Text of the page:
With Triumph introducing new powerplants for its classic models this year, it’s no surprise to see that the Hinckley company is working on a new small capacity cruiser.
Shots have emerged of a new ‘bobber’ style machine that is likely to come into the range and replace the current Speedmaster model, which is powered by the old air and oil cooled 865cc twin.
Other firms might be scrambling to get Scramblers onto the market but Triumph has something of a sixth sense about future motorcycle trends and it’s putting its money on bobbers being the next genre of motorcycle to take off.
Triumph has already been ahead of the game with Bonnie-derived machines in the past. The first Hinckley Bonneville itself second-guessed the coming of the retro bike revival, while the Thruxton jumped on the cafe racer bandwagon before its rivals. The Scrambler has been a Triumph model for years, long pre-dating the recent spate of rival offerings (and a certain Ducati bearing the same name.)
So, by luck or good judgement, the chaps at Hinckley have been on the money when it comes to spotting trends. Could the bobber be the next genre that rival manufacturers will pounce upon?
From these spy pictures of the company’s forthcoming Bonneville-based bobber, they might be onto something, too. While in recent years the term ‘bobber’ has been intrinsically linked to American custom bikes its origins lie in the same thinking that created cafe racers. Back in the post-war period riders would strip every ounce of unnecessary weight from their bikes – removing or cutting back (‘bobbing’) mudguards in particular to gain performance. Low bars and single seats completed this two-wheeled equivalent of a hot rod.
Triumph’s new bobber follows the recipe to a tee. There’s no stretched out head angle or bling chrome in sight, just a bike that’s had all the unnecessary bits taken off.
To get the traditional look, the firm has created a fake hardtail frame. It’s pretty convincing, but like Harley’s Softail there’s a hidden rear shock under the seat, acting on the top member of the diamond-shaped swingarm that so cleverly follows the lines of the tubular steel frame.
There’s zero provision for luggage or passengers here, just a tractor seat style saddle that’s seemingly suspended in mid-air. The rear fender is attached to the swingarm, so don’t expect there to be any scope for pillions or panniers – this isn’t a bike aimed at long-distance riding, and the sitting-on-the-toilet riding position backs that up. However, the wheelbase is still fairly short and the head angle is just as steep as the stock Bonnie’s, so handling might be better than you’d imagine.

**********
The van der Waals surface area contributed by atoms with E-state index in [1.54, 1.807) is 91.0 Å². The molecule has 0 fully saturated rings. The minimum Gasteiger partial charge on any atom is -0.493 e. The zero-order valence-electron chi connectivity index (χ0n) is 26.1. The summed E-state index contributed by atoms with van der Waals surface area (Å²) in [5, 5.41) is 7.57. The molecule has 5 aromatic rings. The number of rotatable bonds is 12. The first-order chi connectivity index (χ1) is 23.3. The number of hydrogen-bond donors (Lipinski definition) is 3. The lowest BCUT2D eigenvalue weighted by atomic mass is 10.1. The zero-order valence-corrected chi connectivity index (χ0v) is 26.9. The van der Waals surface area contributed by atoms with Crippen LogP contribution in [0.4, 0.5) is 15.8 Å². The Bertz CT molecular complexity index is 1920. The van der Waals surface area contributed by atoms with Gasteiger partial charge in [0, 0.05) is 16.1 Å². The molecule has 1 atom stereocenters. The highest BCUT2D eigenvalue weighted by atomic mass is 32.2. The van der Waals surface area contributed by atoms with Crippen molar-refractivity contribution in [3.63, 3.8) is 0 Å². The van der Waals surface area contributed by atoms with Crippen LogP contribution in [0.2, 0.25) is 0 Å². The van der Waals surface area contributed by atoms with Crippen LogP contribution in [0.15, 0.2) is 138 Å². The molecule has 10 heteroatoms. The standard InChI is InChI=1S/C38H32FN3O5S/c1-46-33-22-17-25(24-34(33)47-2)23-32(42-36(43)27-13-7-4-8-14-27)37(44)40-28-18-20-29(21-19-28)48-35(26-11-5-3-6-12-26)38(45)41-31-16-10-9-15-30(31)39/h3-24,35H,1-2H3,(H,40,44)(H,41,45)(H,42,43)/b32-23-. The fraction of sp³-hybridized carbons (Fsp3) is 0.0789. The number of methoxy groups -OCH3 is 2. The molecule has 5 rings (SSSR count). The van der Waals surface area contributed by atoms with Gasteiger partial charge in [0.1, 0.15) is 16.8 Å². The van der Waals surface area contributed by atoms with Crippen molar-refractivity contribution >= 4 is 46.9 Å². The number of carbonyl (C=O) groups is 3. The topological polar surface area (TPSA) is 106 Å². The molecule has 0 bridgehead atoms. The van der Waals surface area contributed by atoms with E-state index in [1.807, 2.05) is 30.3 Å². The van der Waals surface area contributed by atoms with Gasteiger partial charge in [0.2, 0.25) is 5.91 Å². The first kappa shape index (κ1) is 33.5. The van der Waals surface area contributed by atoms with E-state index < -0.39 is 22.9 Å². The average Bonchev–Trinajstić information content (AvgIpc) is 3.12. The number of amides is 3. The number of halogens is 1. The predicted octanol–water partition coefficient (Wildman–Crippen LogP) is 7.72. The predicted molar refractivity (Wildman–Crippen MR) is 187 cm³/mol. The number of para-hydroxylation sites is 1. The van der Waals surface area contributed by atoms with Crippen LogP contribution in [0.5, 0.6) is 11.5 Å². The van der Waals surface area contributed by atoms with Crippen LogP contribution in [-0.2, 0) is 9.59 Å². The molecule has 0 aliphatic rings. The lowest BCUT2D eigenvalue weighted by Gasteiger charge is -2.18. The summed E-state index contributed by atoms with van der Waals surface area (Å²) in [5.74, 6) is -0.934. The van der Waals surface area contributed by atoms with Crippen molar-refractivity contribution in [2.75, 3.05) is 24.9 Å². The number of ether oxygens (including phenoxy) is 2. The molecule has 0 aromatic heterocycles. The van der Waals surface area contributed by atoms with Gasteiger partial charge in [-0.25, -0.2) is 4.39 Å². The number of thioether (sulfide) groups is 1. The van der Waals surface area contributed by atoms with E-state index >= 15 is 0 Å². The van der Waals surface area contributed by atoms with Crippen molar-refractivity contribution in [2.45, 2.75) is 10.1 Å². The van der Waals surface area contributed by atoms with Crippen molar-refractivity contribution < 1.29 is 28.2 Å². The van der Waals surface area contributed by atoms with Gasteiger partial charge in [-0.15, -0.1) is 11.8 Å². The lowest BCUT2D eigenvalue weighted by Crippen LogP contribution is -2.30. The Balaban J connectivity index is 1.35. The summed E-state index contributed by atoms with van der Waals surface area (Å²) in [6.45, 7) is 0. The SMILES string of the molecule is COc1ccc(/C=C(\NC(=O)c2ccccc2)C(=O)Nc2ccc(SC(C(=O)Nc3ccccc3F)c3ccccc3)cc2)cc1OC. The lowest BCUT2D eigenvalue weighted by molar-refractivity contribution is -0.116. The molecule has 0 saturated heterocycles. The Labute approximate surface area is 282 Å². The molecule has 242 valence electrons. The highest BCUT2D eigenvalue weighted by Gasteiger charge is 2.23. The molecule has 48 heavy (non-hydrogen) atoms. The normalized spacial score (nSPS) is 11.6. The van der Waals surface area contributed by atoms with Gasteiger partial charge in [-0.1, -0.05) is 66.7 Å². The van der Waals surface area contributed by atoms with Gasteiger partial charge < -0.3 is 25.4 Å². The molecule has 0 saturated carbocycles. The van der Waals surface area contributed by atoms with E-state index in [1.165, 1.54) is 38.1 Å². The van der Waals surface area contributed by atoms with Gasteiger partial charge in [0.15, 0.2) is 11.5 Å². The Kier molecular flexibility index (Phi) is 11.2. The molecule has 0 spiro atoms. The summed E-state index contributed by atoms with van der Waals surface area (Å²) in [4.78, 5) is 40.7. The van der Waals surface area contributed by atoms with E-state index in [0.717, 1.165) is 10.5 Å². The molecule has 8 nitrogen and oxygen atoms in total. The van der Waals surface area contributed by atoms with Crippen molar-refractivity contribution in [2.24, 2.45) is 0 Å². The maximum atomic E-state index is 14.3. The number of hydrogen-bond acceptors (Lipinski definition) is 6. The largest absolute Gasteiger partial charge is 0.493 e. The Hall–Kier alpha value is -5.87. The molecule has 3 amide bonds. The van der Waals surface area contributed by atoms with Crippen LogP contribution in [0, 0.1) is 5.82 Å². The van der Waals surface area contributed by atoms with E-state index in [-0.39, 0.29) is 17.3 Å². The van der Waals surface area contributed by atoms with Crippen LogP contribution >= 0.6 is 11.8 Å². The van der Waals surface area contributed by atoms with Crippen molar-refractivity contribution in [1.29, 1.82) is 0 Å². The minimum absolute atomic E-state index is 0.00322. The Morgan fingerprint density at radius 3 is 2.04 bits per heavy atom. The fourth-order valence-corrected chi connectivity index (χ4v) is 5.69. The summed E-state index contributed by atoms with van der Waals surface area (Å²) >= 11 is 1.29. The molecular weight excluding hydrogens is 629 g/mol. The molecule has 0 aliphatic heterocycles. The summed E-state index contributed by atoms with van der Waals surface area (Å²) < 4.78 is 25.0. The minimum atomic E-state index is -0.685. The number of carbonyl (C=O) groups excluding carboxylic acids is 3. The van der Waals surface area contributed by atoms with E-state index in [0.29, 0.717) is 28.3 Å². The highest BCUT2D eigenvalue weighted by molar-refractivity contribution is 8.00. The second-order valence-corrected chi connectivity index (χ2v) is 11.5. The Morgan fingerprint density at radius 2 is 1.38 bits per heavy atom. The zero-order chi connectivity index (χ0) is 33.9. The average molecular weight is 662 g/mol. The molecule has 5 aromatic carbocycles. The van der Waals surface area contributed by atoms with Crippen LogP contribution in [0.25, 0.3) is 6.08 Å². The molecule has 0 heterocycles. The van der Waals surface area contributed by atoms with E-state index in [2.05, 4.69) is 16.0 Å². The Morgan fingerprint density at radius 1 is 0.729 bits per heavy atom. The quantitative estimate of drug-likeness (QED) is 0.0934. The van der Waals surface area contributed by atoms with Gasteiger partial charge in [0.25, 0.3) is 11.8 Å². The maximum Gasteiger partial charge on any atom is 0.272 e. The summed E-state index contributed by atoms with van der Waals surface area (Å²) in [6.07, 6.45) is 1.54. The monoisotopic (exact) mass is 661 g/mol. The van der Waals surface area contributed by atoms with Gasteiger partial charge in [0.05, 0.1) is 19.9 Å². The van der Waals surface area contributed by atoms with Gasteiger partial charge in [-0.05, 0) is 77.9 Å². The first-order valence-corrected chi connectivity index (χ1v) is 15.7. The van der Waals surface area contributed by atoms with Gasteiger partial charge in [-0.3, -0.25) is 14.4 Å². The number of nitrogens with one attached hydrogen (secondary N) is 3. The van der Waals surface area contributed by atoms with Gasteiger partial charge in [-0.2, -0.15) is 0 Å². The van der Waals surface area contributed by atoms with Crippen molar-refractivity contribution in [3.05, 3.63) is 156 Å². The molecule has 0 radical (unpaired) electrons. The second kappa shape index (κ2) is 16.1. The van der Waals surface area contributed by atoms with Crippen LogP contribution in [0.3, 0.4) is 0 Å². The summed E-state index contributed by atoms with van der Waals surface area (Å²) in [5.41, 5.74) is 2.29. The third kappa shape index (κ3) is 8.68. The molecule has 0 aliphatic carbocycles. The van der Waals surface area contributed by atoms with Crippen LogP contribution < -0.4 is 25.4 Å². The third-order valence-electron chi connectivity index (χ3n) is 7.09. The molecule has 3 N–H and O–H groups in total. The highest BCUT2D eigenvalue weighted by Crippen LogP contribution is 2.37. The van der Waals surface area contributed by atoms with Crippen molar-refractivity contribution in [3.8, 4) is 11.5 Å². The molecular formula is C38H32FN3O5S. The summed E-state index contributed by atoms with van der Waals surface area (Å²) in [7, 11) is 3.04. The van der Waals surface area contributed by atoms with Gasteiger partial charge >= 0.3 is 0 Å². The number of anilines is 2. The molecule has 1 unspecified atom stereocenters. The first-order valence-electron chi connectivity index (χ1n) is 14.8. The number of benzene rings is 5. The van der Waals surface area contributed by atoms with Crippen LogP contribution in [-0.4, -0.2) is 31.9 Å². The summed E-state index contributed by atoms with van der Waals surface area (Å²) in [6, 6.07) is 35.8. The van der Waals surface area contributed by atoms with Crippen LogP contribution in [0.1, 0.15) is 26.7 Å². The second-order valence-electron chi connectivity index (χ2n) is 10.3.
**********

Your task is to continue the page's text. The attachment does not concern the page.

There’s no word yet on which version of the engine the bike uses. At the moment, Triumph has three separate derivatives of its water-cooled parallel twin. The entry level is the ‘high torque’ 900cc motor used in the Street Twin, but there’s also the 1200cc ‘high torque’ version used in the Bonneville T120 and a ‘high performance’ 1200 that appears in the Thruxton.
We’d suggest that the bobber will hit the market with the lower spec 900cc motor to make it appealing to a wide range of riders and to distinguish it from the bigger Thunderbird models.
The fact that the bobber features just one front brake disc, like that of the Street Twin, suggests that it’s not using one of the faster versions of the engine. Since all the latest twins use a 270 degree crankshaft, the bobber will inherit a V-twin-style firing rhythm despite its parallel layout.
The bike in these pictures is still missing a few components that the production model will gain. The lack of a front mudguard might be a convincing bobber styling cue but it’s not one that the authorities will approve of, so that’s going to change for production, and there’s clearly a missing side panel due to be fitted over the modern-looking electronics visible behind the engine. Those tweaks aside, the bike is largely complete, so there seems little reason to expect Triumph to wait until the end of this year to launch the bike.
The firm has often tended to launch one model in around May or June each year, so keep an eye open then for the finished version to appear.